- Printable Recipe Card
How To Store Mojo Verde
So youve used your Mojo Sauce as planned but you still have leftovers not to worry.
Covered and stored in the fridge, the Mojo Verde will stay good for up to a week. Want to save it for longer? Not to worry! You can pour it into ice cube trays and freeze, then transfer to a freezer bag. That way, you can defrost individually whenever needed. Of course, Mojo Verde always tastes its absolute best when made fresh, but it holds up really well, so dont hesitate to save it if you have extra or to make a double-batch from the get-go.
Also Check: Where Can I Buy Pyrat Rum
Mojo Criollo Garlic Sauce
Servings: 1 cup
Mojo Criollo is an indispensable garlic sauce used in many Latino kitchens. In Puerto Rico, mojo is commonly used as aliño for various cuts of meats, especially pork. In Cuba its also served over boiled yuca or any other root vegetables, and also fried mashed plantains, a popular side dish. But its use doesnt stop there. Mojo criollo can also be added to many other recipes such as rice dishes, soups and stews.
There are many varieties to this sauce, but the main ingredients remain the same: garlic the more the better sour orange juice, dried oregano, oil salt and pepper. Other optional ingredients include cilantro, onions and tomato paste.
There are also different methods of preparation. While some people like to briefly cook the garlic in the oil, some others prefer just to mix everything together without cooking it. I usually like to cook the garlic a little bit to bring out the flavor, but again, its up to the cooks creativity!
However, one thing never changes store-bought mojo is a POOR substitute for a real homemade one! Theres no point of comparison. Mojo made from scratch will always have a more robust flavor, not to mention that it will not contain all added food additives and preservatives found in commercially made mojo.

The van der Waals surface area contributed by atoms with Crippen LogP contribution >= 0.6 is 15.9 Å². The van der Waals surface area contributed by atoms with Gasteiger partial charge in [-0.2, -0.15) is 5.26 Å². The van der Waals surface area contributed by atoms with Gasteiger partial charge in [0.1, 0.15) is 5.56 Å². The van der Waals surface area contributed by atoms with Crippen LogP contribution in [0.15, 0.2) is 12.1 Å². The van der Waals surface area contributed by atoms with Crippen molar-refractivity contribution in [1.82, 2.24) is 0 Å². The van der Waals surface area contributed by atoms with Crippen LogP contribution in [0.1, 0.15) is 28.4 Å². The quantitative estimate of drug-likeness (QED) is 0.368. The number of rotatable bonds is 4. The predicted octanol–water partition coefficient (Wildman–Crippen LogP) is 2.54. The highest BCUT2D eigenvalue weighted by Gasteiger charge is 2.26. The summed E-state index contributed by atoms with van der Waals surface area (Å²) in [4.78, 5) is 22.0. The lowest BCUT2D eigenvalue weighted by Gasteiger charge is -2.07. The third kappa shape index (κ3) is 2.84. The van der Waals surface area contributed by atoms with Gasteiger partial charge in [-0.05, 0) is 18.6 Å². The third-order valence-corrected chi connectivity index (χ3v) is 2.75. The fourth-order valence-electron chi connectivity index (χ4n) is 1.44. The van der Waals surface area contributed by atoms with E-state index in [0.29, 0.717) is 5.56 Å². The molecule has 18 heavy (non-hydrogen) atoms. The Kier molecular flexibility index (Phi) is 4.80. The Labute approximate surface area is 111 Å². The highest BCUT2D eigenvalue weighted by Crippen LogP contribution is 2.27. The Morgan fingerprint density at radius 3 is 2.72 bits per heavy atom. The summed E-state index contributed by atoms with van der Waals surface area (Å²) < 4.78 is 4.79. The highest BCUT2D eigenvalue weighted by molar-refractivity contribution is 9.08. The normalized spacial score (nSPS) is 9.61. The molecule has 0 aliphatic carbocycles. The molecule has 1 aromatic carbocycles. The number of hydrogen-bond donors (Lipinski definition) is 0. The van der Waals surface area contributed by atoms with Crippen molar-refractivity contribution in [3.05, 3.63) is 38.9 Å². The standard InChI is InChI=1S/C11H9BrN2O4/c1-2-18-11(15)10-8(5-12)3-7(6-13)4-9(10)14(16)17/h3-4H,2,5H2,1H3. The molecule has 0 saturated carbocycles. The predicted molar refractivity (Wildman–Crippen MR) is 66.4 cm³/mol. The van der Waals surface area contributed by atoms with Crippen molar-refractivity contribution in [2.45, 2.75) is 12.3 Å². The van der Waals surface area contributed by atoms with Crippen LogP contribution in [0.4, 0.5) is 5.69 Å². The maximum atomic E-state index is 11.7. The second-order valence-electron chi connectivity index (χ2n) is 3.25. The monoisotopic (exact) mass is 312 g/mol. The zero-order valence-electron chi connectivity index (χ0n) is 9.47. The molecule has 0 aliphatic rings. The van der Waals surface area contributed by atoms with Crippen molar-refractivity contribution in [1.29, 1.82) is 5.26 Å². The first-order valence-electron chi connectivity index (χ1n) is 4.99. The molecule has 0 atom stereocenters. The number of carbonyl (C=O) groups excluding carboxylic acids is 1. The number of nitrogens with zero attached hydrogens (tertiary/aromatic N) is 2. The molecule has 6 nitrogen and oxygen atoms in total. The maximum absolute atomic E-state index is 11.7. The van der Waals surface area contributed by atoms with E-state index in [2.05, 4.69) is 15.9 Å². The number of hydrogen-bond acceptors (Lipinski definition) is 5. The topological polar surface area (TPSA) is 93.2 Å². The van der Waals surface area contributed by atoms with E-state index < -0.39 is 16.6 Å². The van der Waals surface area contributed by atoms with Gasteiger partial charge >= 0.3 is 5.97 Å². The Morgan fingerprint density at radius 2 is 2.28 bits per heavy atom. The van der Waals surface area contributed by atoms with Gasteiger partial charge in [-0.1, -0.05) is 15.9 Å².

History Of Mojo Sauce
Mojo sauce gets its name from Molho, the word for sauce. The sauce itself comes from the Canary Islands.
The original settlers in the Canary Islands traveled from Madeira, the Portuguese island north of the Canaries and came south with sugar cane.
When they landed in Cuba, some stayed and were absorbed into the Spanish population.
They left their fingerprints on the cookbooks of Cuba with mojo also known as mojito.
Not to be confused with the mojito drink that characterizes Latin beverages that accompany the spicy sauce.
Typical mojo sauce is made with basic ingredients of olive oil, garlic, onion, oregano, and bitter orange or lime juice. Variations such as the three recipes below make the mojo unique.
Read Also: What Pairs Well With Vodka
Cilantro Mojo Recipe Highlights
This cilantro mojo sauce recipe is fantastic!!! It goes well over the meat, as a dipping sauce, as a marinade, on rice, potatoes, veggies, and in sandwiches or burritos. Its packed with flavor. The possibilities are endless!
The acid from the vinegar, the sweet touch of the orange juice, and the kick from the garlic are the perfect combination that will take you to heaven.
It requires only a few ingredients and a quick whiz in the food processor. Even the blender will work. You can do it ahead of time and keep it handy to spice up your meals. This sauce will last for up to 2 weeks in the refrigerator, but I am sure you will finish it all by then!
This simple mojo verde sauce transforms the ordinary into the extraordinary.